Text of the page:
Wide of the mark

by Pamela Stirling / 29 July, 2006

New Zealand has always prided itself on being a meritocracy. Anyone can rise to become a Cabinet minister - that's just one of the risks of living here. For a century, the great engine of opportunity has been our education system. The rigour of its examinations has ensured that a result gained in the poorest school in the land has carried the same status as a mark obtained in the wealthiest grammar schools. So it is unfortunate that this month - as the Labour Party, the supposed champion of fairness and equality, celebrated its 90th anniversary - we should be presented with such dismaying evidence that, for the current generation of students, such assurances no longer exist.

A Herald on Sunday investigation has revealed that, far from being a level playing field, internal assessment under NCEA is wide open to manipulation. In 2005, the New Zealand Qualifications Authority (NZQA) checked just 3.2 percent of about two million internally assessed standards. Schools themselves choose which internal assessments to send for checking, so teachers can push up pass rates without fear of being caught. Indeed, one teacher at a top Auckland school reported that he had twice deliberately marked a boy higher than his actual score because "he was a heck of a nice kid".

Astoundingly, almost a third of last year's internally marked work checked by the NZQA was found to have been marked incorrectly. A further 10 percent was reported to be invalid because the tasks set were not appropriate. And yet these results are never changed on the student record, despite evidence that the error rate is increasing. Is this the system that successive education ministers have assured us is no longer, after the Cambridge High debacle, open to abuse?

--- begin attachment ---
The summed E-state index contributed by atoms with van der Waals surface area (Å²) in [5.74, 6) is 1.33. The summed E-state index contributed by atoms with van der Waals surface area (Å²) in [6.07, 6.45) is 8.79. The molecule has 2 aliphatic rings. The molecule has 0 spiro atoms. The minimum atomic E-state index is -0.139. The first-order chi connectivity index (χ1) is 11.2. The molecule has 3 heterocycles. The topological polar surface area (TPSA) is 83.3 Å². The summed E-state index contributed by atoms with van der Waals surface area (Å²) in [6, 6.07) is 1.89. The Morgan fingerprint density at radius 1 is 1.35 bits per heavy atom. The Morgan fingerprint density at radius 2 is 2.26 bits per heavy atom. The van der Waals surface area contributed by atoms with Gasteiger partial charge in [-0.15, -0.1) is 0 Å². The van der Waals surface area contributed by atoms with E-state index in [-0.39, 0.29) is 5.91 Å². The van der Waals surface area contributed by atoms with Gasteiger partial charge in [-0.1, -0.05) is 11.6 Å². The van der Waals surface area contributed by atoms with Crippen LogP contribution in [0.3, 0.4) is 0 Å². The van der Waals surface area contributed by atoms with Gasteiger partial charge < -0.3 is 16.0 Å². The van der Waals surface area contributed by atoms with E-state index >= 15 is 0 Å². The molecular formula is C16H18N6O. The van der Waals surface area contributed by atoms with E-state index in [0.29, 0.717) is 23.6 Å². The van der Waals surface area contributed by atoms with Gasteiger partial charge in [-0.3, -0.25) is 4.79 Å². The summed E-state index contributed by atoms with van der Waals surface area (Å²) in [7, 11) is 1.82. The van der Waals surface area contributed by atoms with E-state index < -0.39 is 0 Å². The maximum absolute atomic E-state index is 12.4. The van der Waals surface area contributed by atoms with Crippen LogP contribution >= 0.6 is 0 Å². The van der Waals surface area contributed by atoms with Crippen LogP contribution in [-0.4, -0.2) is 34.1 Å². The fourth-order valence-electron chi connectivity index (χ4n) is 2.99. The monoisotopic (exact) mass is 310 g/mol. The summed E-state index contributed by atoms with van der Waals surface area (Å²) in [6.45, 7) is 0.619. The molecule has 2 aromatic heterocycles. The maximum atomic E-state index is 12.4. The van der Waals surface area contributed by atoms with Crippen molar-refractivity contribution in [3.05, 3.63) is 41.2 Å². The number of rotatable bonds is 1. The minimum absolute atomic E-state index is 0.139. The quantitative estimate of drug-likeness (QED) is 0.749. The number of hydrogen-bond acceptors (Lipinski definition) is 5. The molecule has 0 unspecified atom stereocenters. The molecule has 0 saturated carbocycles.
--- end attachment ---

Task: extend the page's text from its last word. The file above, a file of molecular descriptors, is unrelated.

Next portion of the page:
It is clear that all this will strike most cruelly the students from low-decile schools. The stigma of suspicion will attach itself to their results. Last year those at decile-one schools took almost twice as many internal standards as those at the highest-decile schools. Indeed, despite assurances that NCEA would not act as a Trojan horse for the removal of exams, some students can now go through their entire school career without ever sitting an external exam. Emeritus professor of education Warwick Elley has scrutinised internally assessed standards for Level 1 and reports that the pass rates for these standards are at least 20 percent higher than those for externally assessed standards in the same subjects. If employers and the community cannot trust the rigour of internal assessment, there will come to be a de facto structure where calls are made on the basis of ethnicity, parental background or school reputation, and there can be no credibility - or justice - in that.

The tragedy for a nation that has so proudly eschewed class structure is that we are rapidly erecting a two-tier education system: at least 44 schools now offer the Cambridge Examination system. Our schools are being colonised while the government stands by and protests that there is nothing wrong with an assessment system that its own citizens no longer trust. Two years ago this magazine pointed out that "the surprise is learning that, even when a school's moderation process is proved faulty under the NCEA, students can still retain their inflated marks". It now appears that, to the minister, that's still a surprise.